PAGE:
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#WEBWONDERS : Making web async easy

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Monday, April 5, 2021

TMS Software Delphi  Components

Even these Delphi developers who have only set the very first steps into web client development will realize that quite a few important functionalities in web clients are executed only asynchronously by the browser. 

Why asynchronous?

First of all, why did the creators of browser implement certain functionality only asynchronously? The answer to this question is quite simple. For the developers behind the browser, the user experience comes first and a UI that freezes is a big no-go. At all times, the user interface should remain response. The user should never get the impression that the browser or the machine hangs while navigating on the internet. Now, several operations happening in the browser client application can by nature have a fairly unpredictable time to execute. So, no such function should stop the execution of user interface handling code in the browser.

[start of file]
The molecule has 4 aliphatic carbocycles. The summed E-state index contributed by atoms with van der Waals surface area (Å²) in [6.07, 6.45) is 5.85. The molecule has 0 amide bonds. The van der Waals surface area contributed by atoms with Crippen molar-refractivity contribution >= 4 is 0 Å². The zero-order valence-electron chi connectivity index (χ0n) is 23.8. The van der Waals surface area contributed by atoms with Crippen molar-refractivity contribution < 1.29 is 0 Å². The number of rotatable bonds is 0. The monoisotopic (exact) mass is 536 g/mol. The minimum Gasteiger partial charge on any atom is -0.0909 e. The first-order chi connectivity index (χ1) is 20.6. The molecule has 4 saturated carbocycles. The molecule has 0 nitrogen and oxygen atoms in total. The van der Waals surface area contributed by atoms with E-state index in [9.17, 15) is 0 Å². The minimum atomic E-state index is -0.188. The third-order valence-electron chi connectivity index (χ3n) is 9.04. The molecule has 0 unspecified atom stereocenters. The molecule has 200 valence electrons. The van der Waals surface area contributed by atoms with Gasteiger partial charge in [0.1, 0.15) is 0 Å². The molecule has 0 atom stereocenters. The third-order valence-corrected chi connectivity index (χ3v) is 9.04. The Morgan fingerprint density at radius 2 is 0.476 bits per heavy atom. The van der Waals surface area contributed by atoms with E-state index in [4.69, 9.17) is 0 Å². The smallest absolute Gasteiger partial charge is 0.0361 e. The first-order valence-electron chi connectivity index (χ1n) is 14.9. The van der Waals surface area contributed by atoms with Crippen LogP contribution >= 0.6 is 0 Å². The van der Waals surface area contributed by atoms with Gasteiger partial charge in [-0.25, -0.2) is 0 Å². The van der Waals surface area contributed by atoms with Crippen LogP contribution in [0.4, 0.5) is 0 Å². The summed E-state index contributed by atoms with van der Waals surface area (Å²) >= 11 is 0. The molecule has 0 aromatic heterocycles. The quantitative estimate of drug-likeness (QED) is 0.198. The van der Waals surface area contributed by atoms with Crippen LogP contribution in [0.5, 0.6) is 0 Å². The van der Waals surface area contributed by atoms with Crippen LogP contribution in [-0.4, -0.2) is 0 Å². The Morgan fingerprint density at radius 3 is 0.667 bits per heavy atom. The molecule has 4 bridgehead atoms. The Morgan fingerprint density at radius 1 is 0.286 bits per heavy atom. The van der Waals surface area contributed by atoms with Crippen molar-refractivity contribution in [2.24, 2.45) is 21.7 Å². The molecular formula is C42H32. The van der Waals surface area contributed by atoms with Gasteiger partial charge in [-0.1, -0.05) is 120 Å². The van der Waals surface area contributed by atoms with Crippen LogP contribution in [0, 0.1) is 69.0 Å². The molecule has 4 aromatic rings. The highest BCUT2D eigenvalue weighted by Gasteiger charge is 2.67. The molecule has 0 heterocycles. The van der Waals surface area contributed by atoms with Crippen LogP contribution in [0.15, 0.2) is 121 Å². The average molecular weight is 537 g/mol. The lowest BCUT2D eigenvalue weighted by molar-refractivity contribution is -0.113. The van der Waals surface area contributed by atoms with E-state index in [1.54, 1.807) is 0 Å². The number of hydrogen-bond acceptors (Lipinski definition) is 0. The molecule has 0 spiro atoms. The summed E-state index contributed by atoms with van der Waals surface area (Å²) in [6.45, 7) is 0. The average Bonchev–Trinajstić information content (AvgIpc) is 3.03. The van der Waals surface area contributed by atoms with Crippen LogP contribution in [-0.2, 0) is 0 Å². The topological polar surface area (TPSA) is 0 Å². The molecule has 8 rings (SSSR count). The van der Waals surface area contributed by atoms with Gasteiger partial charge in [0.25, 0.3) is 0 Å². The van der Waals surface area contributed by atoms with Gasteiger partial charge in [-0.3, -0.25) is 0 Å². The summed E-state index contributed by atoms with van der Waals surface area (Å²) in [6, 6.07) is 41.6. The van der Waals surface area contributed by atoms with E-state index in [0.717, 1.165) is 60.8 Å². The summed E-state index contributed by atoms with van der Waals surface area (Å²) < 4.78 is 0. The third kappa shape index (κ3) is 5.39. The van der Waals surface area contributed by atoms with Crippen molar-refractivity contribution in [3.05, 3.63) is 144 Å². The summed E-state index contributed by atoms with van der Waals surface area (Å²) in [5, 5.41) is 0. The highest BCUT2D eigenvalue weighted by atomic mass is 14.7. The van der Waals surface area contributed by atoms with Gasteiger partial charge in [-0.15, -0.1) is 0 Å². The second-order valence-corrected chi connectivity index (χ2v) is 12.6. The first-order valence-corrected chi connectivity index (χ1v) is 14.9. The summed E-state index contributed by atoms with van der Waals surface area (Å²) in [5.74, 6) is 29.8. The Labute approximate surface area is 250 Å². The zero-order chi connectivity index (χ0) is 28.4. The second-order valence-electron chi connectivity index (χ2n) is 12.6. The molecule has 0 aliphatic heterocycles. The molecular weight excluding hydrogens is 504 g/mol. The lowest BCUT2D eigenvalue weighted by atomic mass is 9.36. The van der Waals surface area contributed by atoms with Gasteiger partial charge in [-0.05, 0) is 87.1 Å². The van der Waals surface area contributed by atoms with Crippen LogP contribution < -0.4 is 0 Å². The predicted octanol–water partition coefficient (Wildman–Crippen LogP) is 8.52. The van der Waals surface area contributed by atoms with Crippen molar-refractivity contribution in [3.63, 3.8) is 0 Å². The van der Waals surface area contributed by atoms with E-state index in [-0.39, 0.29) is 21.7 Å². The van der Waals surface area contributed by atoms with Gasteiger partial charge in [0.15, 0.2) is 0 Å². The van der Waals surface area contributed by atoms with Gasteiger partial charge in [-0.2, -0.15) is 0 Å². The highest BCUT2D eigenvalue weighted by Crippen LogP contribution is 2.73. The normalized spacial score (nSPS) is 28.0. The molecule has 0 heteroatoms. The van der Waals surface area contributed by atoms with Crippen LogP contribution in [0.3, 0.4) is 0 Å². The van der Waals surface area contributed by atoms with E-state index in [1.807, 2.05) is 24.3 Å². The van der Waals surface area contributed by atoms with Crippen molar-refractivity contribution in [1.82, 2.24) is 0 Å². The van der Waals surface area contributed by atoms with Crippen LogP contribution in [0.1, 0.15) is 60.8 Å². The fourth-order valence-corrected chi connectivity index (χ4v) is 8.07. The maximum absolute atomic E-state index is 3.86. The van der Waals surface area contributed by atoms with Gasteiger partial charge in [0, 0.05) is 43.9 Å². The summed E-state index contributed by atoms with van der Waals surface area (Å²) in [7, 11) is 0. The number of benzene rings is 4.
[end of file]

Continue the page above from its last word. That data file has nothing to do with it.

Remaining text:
Traditionally, the browser developers solved this "issue" by JavaScript event handlers that are called asynchronously when the result of a certain operation is ready and meanwhile, any other code can continue to execute. This is no different in TMS WEB Core web client applications written in Object Pascal (but of course compiled to JavaScript by the pas2js compiler). Here, we typically solved this with the Object Pascal event paradigm. When a class instance method is invoked that can only have its result asynchronously, this class instance triggers an event handler when the underlying function completed. When the pas2js compiler also introduced support for anonymous methods, we offered for various such asynchronous operations, anonymous result handlers. To focus on this, let's take the example of a TWebHttpRequest class. This class permits to invoke HTTP(s) requests from the web client application. Clearly, this is an operation with an unpredictable duration, hence, the result of the request should be asynchronously handled.